The Medical Technology Blog

Investment in nanoscience set to benefit UK healthcare sector

Grant funding totalling over £6.5 million has been awarded for seven business-led projects that will focus on developing therapeutic agents and diagnostics where nanoscale technologies are the focus of innovation. The funding will be provided by the UK Engineering and Physical Sciences Research Council (EPSRC) and the Technology Strategy Board, and the projects will be led by Critical Pharmaceuticals, Johnson Matthey, Mologic, Nanomerics, OJ-Bio, Renishaw Diagnostics and Sharp Laboratories of Europe.

The aim of the investment is to help ensure that the UK can become an early competitive adopter of these technologies and rapidly meet the urgent and difficult challenges posed within the worldwide healthcare sector, by translating early-stage ideas from academia and commercialising them through the building supply chains with businesses. This investment is part of a two-stage initiative under the Nanoscience through Engineering to Application Grand Challenge for Healthcare. The university partners on two of the funded projects had initially received three years of funding from EPSRC and these projects will follow onto scale-up the technologies developed in the first stage.

The proposed R&D projects will seek to develop closer links between the healthcare community and the emerging nanoscale technologies community, in order to rapidly develop and commercialise early-stage nanoscale technologies. Key challenge areas include the earlier and better detection and diagnosis of disease, leading to marked improvements in patient outcomes, and effective treatments that are tailored to patients’ needs, and which either modify the underlying disease or offer potential cures.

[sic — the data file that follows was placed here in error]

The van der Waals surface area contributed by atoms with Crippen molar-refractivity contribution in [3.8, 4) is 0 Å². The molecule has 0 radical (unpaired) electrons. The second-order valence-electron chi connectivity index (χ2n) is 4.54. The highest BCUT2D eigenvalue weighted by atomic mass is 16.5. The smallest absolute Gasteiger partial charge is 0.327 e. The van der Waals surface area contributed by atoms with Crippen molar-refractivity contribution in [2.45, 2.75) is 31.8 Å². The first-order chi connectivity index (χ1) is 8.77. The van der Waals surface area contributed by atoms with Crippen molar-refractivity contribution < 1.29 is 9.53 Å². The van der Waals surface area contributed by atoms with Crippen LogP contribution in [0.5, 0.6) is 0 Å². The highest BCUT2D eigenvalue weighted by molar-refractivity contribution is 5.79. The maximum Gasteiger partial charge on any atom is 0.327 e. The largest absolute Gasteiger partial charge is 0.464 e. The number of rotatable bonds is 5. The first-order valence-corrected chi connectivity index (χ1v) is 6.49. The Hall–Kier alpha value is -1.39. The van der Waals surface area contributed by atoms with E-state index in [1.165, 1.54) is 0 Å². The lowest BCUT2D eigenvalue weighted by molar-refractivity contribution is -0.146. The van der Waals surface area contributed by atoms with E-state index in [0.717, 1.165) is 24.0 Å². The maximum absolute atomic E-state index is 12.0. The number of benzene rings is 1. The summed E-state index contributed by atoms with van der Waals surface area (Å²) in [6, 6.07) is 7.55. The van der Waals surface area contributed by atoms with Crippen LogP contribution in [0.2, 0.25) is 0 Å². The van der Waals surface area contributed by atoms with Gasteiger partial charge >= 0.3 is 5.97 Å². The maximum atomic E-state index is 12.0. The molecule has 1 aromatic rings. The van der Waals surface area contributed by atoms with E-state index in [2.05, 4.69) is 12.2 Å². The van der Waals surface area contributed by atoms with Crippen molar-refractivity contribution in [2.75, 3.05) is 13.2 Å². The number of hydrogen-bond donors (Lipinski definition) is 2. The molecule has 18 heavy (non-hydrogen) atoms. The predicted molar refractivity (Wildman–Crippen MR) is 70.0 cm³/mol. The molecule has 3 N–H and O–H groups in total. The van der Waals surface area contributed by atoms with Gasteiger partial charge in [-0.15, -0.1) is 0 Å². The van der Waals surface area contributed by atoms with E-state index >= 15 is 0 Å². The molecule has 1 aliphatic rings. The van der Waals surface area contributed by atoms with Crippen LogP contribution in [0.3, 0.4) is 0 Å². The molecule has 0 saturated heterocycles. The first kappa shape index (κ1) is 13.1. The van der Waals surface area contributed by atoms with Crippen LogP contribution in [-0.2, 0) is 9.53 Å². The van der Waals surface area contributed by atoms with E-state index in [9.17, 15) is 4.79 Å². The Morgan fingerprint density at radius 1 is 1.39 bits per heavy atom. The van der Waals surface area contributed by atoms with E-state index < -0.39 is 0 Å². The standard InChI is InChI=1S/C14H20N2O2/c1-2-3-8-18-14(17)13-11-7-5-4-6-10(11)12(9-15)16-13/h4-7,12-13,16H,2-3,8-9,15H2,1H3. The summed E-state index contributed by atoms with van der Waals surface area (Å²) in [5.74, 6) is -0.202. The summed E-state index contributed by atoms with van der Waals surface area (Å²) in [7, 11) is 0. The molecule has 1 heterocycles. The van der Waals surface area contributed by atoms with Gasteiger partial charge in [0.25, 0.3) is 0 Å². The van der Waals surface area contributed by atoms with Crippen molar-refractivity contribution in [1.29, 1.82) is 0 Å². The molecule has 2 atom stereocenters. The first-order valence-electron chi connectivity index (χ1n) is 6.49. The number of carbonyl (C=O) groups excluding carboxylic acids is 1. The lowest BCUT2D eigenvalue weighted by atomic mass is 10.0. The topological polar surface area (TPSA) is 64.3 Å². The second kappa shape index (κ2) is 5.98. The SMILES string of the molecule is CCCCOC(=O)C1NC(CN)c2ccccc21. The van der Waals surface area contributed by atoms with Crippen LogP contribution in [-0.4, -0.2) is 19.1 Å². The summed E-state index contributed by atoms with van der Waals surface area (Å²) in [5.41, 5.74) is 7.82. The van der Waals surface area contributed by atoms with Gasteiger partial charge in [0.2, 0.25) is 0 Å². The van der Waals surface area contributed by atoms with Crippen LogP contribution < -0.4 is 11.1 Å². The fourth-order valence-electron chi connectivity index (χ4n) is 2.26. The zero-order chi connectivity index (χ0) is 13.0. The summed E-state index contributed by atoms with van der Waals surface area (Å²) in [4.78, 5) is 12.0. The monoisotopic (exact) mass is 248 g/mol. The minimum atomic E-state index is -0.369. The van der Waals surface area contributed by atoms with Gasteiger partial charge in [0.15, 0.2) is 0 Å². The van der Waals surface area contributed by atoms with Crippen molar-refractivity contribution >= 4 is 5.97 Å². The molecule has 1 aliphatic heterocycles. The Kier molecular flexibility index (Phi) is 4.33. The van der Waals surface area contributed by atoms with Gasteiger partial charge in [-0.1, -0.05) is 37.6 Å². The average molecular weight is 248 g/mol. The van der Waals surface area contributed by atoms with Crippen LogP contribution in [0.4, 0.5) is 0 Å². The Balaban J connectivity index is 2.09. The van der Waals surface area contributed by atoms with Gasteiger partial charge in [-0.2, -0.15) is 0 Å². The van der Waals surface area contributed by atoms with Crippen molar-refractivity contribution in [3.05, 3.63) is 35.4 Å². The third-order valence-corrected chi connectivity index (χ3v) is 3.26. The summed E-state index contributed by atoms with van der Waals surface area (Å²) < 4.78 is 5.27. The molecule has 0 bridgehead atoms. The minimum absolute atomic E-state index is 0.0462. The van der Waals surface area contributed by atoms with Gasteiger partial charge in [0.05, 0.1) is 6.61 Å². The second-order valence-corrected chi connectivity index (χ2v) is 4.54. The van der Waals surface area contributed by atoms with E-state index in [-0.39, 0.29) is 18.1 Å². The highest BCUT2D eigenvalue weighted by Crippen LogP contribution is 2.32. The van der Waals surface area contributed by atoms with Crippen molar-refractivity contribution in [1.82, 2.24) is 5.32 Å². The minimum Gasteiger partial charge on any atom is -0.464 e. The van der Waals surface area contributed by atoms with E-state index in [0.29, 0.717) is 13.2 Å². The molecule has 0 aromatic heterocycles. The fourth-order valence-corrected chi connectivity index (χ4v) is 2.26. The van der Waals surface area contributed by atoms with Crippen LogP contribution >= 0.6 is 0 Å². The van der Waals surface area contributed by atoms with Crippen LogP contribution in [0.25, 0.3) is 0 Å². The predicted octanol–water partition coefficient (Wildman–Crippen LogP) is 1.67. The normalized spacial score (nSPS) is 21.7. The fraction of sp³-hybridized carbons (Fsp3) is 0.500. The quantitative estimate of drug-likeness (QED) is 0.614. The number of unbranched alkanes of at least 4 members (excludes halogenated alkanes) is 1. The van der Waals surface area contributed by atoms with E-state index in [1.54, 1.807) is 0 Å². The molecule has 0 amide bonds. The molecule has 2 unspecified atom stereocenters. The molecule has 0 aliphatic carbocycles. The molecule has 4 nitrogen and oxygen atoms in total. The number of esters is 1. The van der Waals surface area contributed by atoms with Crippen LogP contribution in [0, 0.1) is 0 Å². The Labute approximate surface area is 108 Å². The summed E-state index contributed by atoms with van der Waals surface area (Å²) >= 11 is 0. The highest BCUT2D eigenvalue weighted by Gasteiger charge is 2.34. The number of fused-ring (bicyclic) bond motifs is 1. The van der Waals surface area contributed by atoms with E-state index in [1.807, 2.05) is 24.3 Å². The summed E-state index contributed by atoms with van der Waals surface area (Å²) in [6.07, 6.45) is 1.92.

£1 million UK government funding

Separately, a group of projects are to receive over £1 million of UK government funding to enable them to develop new and improved “health-economics” tools or products that will assist and improve the design and evaluation of clinical trials for infectious agents. The funding, from the Technology Strategy Board, in partnership with the Department of Health, UK and with additional contributions from EPSRC to fund academic social science components, has been awarded for three development contracts. These will be undertaken by Diagnostics for the Real World (Europe), Integrated Medicines and the Health Protection Agency.

The funding award follows the organisations’ participation in the “Assessing the Impact of Near-Patient Testing” competition for development contracts managed by the Technology Strategy Board and developed in discussion with the National Institute for Health and Clinical Excellence (NICE) and the British In Vitro Diagnostics Association. The competition was run under the Technology Strategy Board’s infectious disease programme that aims to reduce the economic burden, death and illness of such diseases.

Two of the projects, to be undertaken by Diagnostics for the Real World and the Health Protection Agency, will focus on sexually transmitted infections, while the remaining Integrated Medicines project will focus on sepsis.

Article source: Kindly provided by Sophie Bracken, editor of Espicom’s business publication Diagnostics Focus




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